I see a wild civility: 
Do more bewitch me, than when art 
Is too precise in every part. 

Also, Scorpio is a star-sign, my own. So the scorpion that stings the gardener is a disruption of the discipline, a more chthonic self that arrives and interrupts, taking us from mind-work, and the harvest goddesses, back to the “earth gods”. 

But despite that disruption, the work, the discipline the experience of it, is I think important. When I was studying, I found academic discipline gave rise to side-projects of poetry, my garden gives rise to poems, and ways of thought. Gardening brings an awareness of seasons, of time, of patience, of food, of alchemy. So it’s better than counting tiles, I think.

What I like about the Balzac quote, also, is that the thinkers he mentions were all progressive in their fields. Also, it’s nice to squeeze him in here, because Balzac is an observer of society, and you will find him in the garden at the Rodin museum, mentioned in the text.

3.     Explain your title:  why allegories? Does this refer to the quest of everyman?

Yes, it is a type of “everyman” quest. The basic quest alluded to in this collection is a journey to the place of death (and, like Dante’s, back again).

I take the title from an earlier work of mine: Baakens, referring to the Baakens Valley in PE. In conception this was a Dantesque visit to the underworld, and in one of the poems, the speaker says to the guide-figure:

I glance at you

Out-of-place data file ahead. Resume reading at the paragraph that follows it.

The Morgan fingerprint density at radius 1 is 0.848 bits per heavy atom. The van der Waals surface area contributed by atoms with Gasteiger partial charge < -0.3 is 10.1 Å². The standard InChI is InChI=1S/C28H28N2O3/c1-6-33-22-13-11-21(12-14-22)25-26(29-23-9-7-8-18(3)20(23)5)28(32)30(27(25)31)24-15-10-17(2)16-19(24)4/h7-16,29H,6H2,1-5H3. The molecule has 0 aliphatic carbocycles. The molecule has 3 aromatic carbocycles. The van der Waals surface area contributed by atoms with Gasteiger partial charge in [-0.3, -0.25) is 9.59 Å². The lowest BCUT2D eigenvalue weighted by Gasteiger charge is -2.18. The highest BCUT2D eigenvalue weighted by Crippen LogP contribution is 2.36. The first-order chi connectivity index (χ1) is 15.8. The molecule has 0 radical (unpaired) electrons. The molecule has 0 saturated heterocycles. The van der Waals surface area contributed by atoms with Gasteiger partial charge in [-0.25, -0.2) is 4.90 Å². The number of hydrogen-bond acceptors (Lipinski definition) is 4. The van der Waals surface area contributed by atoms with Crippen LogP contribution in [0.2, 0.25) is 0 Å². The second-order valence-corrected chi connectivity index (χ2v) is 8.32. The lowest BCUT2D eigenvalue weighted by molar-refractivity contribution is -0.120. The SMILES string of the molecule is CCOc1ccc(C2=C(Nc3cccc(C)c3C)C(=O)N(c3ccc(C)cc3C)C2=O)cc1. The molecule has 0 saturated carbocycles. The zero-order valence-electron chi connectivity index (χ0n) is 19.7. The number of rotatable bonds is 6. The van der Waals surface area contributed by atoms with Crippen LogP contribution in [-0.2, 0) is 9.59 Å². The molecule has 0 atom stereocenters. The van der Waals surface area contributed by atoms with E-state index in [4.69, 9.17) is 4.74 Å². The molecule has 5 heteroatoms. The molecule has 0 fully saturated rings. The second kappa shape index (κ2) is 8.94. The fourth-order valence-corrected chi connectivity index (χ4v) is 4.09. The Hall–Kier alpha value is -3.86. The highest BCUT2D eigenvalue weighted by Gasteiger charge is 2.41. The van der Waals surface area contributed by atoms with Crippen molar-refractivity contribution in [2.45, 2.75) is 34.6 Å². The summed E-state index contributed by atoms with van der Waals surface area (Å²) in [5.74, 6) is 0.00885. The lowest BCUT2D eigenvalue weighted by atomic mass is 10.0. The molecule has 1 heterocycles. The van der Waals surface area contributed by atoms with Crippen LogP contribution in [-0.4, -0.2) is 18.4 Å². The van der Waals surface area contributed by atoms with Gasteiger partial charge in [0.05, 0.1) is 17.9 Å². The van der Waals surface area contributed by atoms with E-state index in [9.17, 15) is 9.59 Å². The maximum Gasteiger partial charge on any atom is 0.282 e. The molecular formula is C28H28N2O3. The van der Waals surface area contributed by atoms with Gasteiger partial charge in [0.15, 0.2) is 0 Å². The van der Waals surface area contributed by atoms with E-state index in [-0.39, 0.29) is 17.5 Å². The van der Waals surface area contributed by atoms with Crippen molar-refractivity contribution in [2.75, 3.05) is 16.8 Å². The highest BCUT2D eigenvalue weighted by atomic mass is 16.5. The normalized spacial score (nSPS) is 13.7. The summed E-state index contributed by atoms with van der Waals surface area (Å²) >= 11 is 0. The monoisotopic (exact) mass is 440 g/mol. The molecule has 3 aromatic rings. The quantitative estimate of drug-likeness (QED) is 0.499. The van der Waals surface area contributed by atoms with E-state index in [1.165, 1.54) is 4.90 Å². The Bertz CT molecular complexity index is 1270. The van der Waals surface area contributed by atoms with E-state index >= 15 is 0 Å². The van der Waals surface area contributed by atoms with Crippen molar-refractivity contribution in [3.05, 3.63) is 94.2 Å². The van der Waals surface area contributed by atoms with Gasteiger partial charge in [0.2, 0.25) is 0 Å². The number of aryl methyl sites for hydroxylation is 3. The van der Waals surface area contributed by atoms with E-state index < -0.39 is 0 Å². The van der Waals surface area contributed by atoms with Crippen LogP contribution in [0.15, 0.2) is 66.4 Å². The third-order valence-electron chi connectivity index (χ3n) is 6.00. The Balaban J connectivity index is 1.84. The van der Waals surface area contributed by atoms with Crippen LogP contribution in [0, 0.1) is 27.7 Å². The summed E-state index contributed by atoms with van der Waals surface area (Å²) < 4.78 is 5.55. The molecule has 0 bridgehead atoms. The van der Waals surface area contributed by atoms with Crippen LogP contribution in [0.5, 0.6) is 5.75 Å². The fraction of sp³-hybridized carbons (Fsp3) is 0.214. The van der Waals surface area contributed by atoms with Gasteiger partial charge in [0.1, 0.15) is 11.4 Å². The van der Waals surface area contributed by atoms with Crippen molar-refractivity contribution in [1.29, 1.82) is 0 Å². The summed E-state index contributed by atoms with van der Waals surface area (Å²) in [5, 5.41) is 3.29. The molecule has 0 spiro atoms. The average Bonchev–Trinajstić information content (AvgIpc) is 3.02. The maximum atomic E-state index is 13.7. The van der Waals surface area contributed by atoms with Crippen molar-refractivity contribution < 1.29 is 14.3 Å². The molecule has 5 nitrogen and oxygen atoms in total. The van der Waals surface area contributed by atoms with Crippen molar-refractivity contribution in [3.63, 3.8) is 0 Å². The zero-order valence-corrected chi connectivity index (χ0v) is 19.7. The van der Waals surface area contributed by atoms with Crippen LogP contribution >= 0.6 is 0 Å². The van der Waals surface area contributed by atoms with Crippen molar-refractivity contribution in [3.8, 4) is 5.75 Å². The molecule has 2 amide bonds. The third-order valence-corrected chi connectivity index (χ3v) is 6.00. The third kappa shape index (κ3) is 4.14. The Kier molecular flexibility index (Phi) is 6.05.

for explanation, but you step quietly up,

musing on those old years when you left
the sacred heart of South End, to walk here.
I follow, sure that there must be something 
in these telling allegories of our everyday.

So, yes: it is a quest I have in mind, an allegorical journey. There’s a seeking for meaning in everyday events, trying to find the patterns, the bigger stories, what things mean.

I’m also thinking of James Joyce, and his sense of epiphanies. 

And, for myself as writer, the attempt to find some meaning, actual or imaginative poetic meaning, in the world around us, its imagery. It becomes a way of reflecting.


4.     Water has a symbolic meaning in your poetry? How does this relate to Wilma Stockenström’s notion of “the wisdom of water”?

It’s interesting that you ask about water, because it’s as if you have picked up the other side of where I think of myself.

I always think of my muse, in her female form, as Shakespeare’s mistress: “My mistress, when she walks, treads on the ground;” or, in a male form, Seamus Heaney’s “Antaeus”: “Girdered with root and rock / I am cradled in the dark that wombed me . . .”.  It’s that earthiness. But what is the ground without water. I think it’s in that relationship that your question catches me. As spirit to matter, water to soil.

Just thinking back, through this collection, I can pick out four instances where water has an allegorical function:

a.      In the section on wells, there is a looking into the earth, the darkness, the past; and the African wells, the practicality, the memories, the joy, the kindness and wisdom of Plaatje.

b.     In the dead-lands of Guadeloupe are the swamps, which Wallcott uses as a dread symbol of nothingness.

c.      Then there is the sterility of drought, death, the lack of inspiration, (Keats’ sedge withered from the lake, where no birds sing – the wasteland).

d.     This last can be contrasted with the fertile sea in the second poem of the collection, “Quest”, where time nests and spawns and swims with the “twisting seals”.